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TOLEDANO (or DE TOLEDO):

A family taking its name from Toledo, the city in which it originated, and including printers, Talmudic scholars, rabbis, and diplomats in Turkey, Africa, Holland, and England, being still represented in Salonica, Jerusalem, Tiberias, and elsewhere. Its most important members are as follows:

Aaron de Toledo:

Author of religious lectures which appeared at Salonica in 1795 under the title "Dibre Ḥefeẓ."

Bibliography:
  • Conforte, Ḳore ha-Dorot, p. 46a;
  • Zedner, Cat. Hebr. Books Brit. Mus. p. 759.
Abraham Toledano:

Rabbi in Salonica about 1640; a contemporary of Shabbethai Jonah, with whom he corresponded.

Abraham de Toledo:

Author of "Coplas de Joseph ha-Ẓaddiḳ. This work was written in Judæo-Spanish and published at Constantinople in 1732.

Daniel Toledano:

Born at Miquenes; a friend of R. Jacob Sasportas. He was thoroughly versed in the Talmud, possessed a considerable knowledge of statesmanship, and acted as councilor to Sultan Muley Ismail.

Bibliography:
  • Grätz, Gesch. x. 259.
Eliezer Toledano:

A scholar who went from Toledo to Lisbon, where he established a printing-house from which he issued the following works between 1489 and 1492: an edition of the Pentateuch with the commentary of Naḥmanides, David Abudarham's work on the ritual, Isaiah and Jeremiah with the commentary of Ḳimḥi, Proverbs with the commentary "Ḳab we-Naḳi," and the "Halikot 'Olam," but neither the "Ṭur Oraḥ Ḥayyim" nor any treatise on the Talmud was issued from his press, despite statements to the contrary. Don Judah Gedaliah (not Yaḥya), who was employed in Eliezer Toledano's printing-office, later established a press at Salonica (not Constantinople) with type brought from Lisbon.

Bibliography:
  • Ersch and Gruber, Encyc. section ii., part 28, p. 37;
  • Kayserling, Gesch. der Juden in Portugal, p. 89;
  • Nehama, Miktebe Dodim, p. 162;
  • see also Jew. Encyc. viii. 107.
Eliezer de Toledo:

Rabbi at Costa, where he died in 1848. He was the author of the collection of responsa entitled "Mishnat R. Eli'ezer" (2 vols., Salonica, 1853).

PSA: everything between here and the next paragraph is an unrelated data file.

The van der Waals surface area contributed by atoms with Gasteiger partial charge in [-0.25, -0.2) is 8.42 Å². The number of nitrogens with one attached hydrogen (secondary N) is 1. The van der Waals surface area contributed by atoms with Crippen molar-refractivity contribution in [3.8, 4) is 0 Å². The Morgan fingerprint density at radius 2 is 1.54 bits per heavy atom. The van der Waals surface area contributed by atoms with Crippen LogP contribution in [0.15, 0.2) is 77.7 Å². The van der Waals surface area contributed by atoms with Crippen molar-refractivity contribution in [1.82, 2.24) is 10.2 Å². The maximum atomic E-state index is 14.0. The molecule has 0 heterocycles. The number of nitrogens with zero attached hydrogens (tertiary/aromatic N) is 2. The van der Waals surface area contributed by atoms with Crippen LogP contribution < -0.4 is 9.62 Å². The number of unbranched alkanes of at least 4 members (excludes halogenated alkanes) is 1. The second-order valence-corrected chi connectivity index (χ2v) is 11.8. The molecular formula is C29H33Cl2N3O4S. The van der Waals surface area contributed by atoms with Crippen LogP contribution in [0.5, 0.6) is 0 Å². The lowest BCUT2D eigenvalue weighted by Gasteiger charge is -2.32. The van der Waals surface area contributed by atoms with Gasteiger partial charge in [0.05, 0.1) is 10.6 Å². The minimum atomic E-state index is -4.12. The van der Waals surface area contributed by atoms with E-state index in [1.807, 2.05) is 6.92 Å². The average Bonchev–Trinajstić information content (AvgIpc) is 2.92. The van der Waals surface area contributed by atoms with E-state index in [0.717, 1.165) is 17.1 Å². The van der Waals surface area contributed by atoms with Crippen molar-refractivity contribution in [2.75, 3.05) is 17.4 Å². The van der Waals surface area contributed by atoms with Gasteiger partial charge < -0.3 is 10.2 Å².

Bibliography:
  • Jellinek, Ḳonṭres ha-Maspid, p. 7.
Ḥabib Toledano:

Son of Eliezer, and brother of Abraham and Jonah Toledano; born at Miquenes, where he suffered great hardships throughout his life. He was the author of the "Derek Emunah," a commentary on the Passover Haggadah, whichwas published, together with the commentaries of Rashi, Samuel ben Meïr, and Yom-Ṭob Ishbili, under the title "Peh Yesharim" (Leghorn, 1838), while his apologetic work, "Terumat ha-Ḳodesh" (ib. 1866), is chiefly devoted to a criticism of Reggio.

Bibliography:
  • Nepi-Ghirondi, Toledot Gedole Yisrael, pp. 112, 114, which also contains Ḥabib Toledano's genealogical tree of his family;
  • Steinschneider, Hebr. Bibl. xiii. 54.
Ḥayyim Toledano:

Brother of Joseph Toledano. About 1700 he was appointed ambassador to Holland and England by Sultan Muley Ismail of Morocco.

Bibliography:
  • Grätz, Gesch. x. 260.
Ḥayyim de Toledo:

Lived at Salonica, where he published his "Ḥayyim Medabber," a collection of commentaries on legal codes and rulings (Salonica, 1818).

Isaac Toledano:

A contemporary of Elijah Mizraḥi and Tam Yaḥya; lived at Brusa about 1530.

Bibliography:
  • Zunz, Z. G. p. 440.
Isaac Toledano:

Rabbi at Salonica; died there in Nov., 1683. He was the teacher of R. Joseph David, who delivered a funeral oration in his honor.

Isaac ben Joseph Toledano:

Rabbi in Salonica; died Aug., 1713.

Jacob Toledano:

Correspondent of Elijah Mizraḥi; lived at Salonica about 1510. Another Jacob Toledano—possibly the one that sent to Azulai the manuscript treatises which the latter printed at Leghorn in 1805—was dayyan, together with his brother Ḥyyim, at Miquenes in 1748.

Bibliography:
  • Zunz, Z. G. p. 441;
  • Steinschneider, Verzeichnis der Hebräischen Handschriften der Königlichen Bibliothek in Berlin, Nos. 56, 66;
  • the latter work also mentions other members of the Toledano family, chiefly those living at Miquenes.
Joseph Toledano:

Son of Daniel, and brother of the ambassador Ḥayyim Toledano. Muley Ismail, the Sultan of Morocco, who had received valuable assistance from Joseph on his accession to the throne of Muley Mohammed, sent him to The Hague to conclude treaties of reciprocity regarding peace, navigation, and commerce.

Bibliography:
  • De Barrios, Historia Universal Judayca, pp. 9 et seq., 23;
  • Manasseh ben Israel, Spes Israelis, Hebr. transl., p. 56b;
  • Koenen, Geschiedenis der Joden in Nederland, p. 209;
  • Isaac da Costa, Israel und die Völker, German transl. by Mann, p. 276.
Moses de Toledo:

A resident of Jerusalem, and the author of the "Ḥaẓoẓerot Mosheh; La Trompeta de Mose de Toledo, Dividida en Siète Voces, con los Dinim de la Tephilla y Casa de la Oracion" (Venice, 1643), which is probably identical with the "Advertencias Devotas" (Frankfort-on-the-Main, 1641) generally attributed to him.

Bibliography:
  • Wolf, Bibl. Hebr. iii. 821;
  • Fürst, Bibl. Jud. iii. 434;
  • Kayserling, Bibl. Esp.-Port.-Jud. p. 106.
Moses ben Daniel Toledano:

A native of Miquenes; author of "Meleket ha-Ḳodesh," a commentary on Rashi, published by Jacob Toledano (Leghorn, 1803).

Solomon Toledano:

Son of Isaac Toledano; died of the plague at Salonica in April, 1697.

Bibliography:
  • Jellinek, Ḳonṭres ha-Maspid, pp. 26, 41.
J. M. K.
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